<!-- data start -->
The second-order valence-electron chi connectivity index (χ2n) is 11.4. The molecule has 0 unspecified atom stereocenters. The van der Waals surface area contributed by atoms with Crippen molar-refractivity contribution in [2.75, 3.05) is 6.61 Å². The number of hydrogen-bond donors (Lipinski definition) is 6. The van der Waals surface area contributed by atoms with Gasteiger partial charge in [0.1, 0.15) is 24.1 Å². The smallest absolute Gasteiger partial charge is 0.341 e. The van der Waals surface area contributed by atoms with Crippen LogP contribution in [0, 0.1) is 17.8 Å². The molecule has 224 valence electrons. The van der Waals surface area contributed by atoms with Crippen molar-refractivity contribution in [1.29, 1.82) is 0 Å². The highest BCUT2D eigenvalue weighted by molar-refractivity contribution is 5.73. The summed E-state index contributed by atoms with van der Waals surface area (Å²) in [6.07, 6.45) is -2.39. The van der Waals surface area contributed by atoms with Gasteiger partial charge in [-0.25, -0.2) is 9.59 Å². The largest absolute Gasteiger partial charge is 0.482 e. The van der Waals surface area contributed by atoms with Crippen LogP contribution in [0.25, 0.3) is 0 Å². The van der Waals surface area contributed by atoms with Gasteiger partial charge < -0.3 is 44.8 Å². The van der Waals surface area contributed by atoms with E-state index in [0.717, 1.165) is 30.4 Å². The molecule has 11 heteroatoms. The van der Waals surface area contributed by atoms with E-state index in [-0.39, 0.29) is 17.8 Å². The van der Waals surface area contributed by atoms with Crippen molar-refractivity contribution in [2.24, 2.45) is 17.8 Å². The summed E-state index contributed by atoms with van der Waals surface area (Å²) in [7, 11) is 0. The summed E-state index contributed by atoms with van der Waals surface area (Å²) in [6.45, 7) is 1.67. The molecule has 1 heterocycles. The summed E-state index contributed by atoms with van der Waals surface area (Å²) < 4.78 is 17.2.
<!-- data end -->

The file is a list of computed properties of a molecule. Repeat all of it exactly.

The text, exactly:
The second-order valence-electron chi connectivity index (χ2n) is 11.4. The molecule has 0 unspecified atom stereocenters. The van der Waals surface area contributed by atoms with Crippen molar-refractivity contribution in [2.75, 3.05) is 6.61 Å². The number of hydrogen-bond donors (Lipinski definition) is 6. The van der Waals surface area contributed by atoms with Gasteiger partial charge in [0.1, 0.15) is 24.1 Å². The smallest absolute Gasteiger partial charge is 0.341 e. The van der Waals surface area contributed by atoms with Crippen LogP contribution in [0, 0.1) is 17.8 Å². The molecule has 224 valence electrons. The van der Waals surface area contributed by atoms with Crippen molar-refractivity contribution in [1.29, 1.82) is 0 Å². The highest BCUT2D eigenvalue weighted by molar-refractivity contribution is 5.73. The summed E-state index contributed by atoms with van der Waals surface area (Å²) in [6.07, 6.45) is -2.39. The van der Waals surface area contributed by atoms with Gasteiger partial charge in [-0.25, -0.2) is 9.59 Å². The largest absolute Gasteiger partial charge is 0.482 e. The van der Waals surface area contributed by atoms with Crippen LogP contribution in [0.25, 0.3) is 0 Å². The van der Waals surface area contributed by atoms with Gasteiger partial charge < -0.3 is 44.8 Å². The van der Waals surface area contributed by atoms with E-state index in [0.717, 1.165) is 30.4 Å². The molecule has 11 heteroatoms. The van der Waals surface area contributed by atoms with E-state index in [-0.39, 0.29) is 17.8 Å². The van der Waals surface area contributed by atoms with Crippen molar-refractivity contribution in [2.24, 2.45) is 17.8 Å². The summed E-state index contributed by atoms with van der Waals surface area (Å²) in [7, 11) is 0. The summed E-state index contributed by atoms with van der Waals surface area (Å²) in [6.45, 7) is 1.67. The molecule has 1 heterocycles. The summed E-state index contributed by atoms with van der Waals surface area (Å²) < 4.78 is 17.2.